Sunday, April 08, 2007

Historythology: Modern Myth-Making and the Westernization of Western History

NOTE: This Boast is particularly long.


Robert Wuhl produced a funny though relatively useless program for HBO called Assume the Position. What his program does is go to a college classroom to teach students "the stories that made America and the stories that America made up," calling it history. And they are indeed quips from history, but what he divulges to his students is merely trivia: the story behind the song "Yankee Doodle," the misunderstanding of Benedict Arnold, and the truth behind Renaissance clothing, for starters. The position he assumes is that pop culture becomes history, facts and truth do not. Though the show doesn't delve deep into the subject other than pointing out idiosyncrasies of documented history, the mission is admirable because I would say the biggest thing that historians have to deal with is discovering whether what they think is history is legitimate and trustworthy or if, in fact, it is myth.

Most of us would like to believe that the blemishing of current event recordings is lost, since we, as an enlightened and modern civilization, care only of accuracy. Such unsullied documentation gives us the ammo we need upon deciding to opine. If the recorded events are biased and untrue then any defense of our analysis would immediately fall apart. But I still think a befouling is occurring today, though I'm not going to comment upon current news items; that task is left for tomorrow's historians.

I operate under the assumption that behind a myth or other fantastic cultural story there lies a basic historical truth, minute it may be. It just makes sense. We use that logic when dealing with the Old Testament. Sure we don't believe that Moses necessarily parted the sea, but I think we can't have confidence in denying there was probably a dude named Moses and he most likely did great things for his people. Maybe he freed Hebrews from Egyptian slavery, maybe not, but he probably led his people away from an oppression. We just don't know the details. Why? Because it happened a long time ago and that information was just forgotten behind time's fog as well as further oppression of cultures, wars, new religions, their wars, disease, dark ages, and the constantly changing ownership of western civilizations.

Throughout all these changes in the world the stories are also changed to satiate the wants of a culture, whether socially or spiritually. The knightly romance was birthed in the royal courts of medieval France and England to soothe the lack of a true feminine voice and masculine appreciation as the Queens and their ladies were cooped up inside castle walls. Knights were brutes that were suddenly fresh-faced and yearned to only serve, in chastity, his one and only Lady. He lived to earn her spiritual love, not fleshly, which was the antithesis to the behavior of what most knights of the time exhibited. A British cleric named Wace included King Arthur in his seminal volume, History of the Kings of Britain. England was looking for its connection to antiquity, the lost civilization of Rome, and Wace's book does so, bypassing its Norman and French lineage completely. Apparently, the first British king came directly from Rome. This gave the people of England a sense of place and importance when, in fact, they had none.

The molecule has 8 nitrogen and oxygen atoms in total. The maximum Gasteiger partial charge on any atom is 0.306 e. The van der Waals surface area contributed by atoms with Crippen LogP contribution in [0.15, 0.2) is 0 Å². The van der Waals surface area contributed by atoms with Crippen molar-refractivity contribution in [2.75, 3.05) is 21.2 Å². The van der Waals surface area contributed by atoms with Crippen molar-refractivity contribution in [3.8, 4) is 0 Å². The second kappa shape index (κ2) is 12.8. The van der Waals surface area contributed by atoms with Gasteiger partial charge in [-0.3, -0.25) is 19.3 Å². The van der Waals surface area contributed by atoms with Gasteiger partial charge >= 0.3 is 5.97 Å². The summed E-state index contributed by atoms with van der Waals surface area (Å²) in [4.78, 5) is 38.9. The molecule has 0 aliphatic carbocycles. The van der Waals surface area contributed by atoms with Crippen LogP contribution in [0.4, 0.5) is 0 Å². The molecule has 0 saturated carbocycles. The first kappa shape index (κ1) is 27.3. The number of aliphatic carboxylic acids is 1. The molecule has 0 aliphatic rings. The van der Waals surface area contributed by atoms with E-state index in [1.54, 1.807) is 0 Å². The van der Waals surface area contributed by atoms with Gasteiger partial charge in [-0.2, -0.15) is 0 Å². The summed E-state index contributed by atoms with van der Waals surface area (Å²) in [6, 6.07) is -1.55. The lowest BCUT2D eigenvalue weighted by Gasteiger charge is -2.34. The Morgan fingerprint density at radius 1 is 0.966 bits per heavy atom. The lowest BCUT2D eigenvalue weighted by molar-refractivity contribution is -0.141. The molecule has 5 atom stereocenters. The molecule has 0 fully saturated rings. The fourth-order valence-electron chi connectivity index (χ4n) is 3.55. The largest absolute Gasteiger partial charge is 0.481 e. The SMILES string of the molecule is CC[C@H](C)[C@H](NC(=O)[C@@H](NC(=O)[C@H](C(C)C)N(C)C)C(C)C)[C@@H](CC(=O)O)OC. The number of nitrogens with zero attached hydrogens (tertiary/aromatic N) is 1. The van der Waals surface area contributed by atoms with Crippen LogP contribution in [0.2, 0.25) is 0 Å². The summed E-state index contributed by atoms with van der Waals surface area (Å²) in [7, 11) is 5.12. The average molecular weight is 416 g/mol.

Though it is through the eyes of entertainment, Shakespeare, with his works, did the same thing, saturating histories to convey a certain theme and as a result of his power and longevity our sensibilities toward certain historical figures and events are marked by his pen. When we think of Julius Caesar, we normally think of him as an older man, minutes away from twenty-three stabs and "Et tu, Brute?" The Bard revealed his inner cacophobe with his invented ugliness of King Richard III. The thing is that history was intentionally modified because its story, usually the basic story of the myth/legend/historical fact, was a common knowledge platform from which the audience could leap into thematic bliss with the dramaturge's intentions.

With that in mind, what's the deal with 300?


I think a lot of reviewers over-investigated the director's intentions with this film, and many others sell this thing short. I think some have even taken it way out of context. Take a gander through any interview with Zack Snyder, director of 300, and you will find a guy that uses the word "awesome" more than once in a discussion.

But this doesn't detract from what the movie is, and it is indeed "awesome" in the sense of a kid growing up on Teenage Mutant Ninja Turtles as well as being a work that fills the viewer with awe, but of a specific kind.

Whatever people are picking it apart for--modern political connotations, historical inaccuracies, general stupidity, themes of homosexuality/homophobia--their assumptions are startlingly false because they are the type that are looking for what they found. That can be done with everything. I think any honest analysis on a work of art or literature must first take into account the artist's intent. The mission statement from Snyder is all too clear: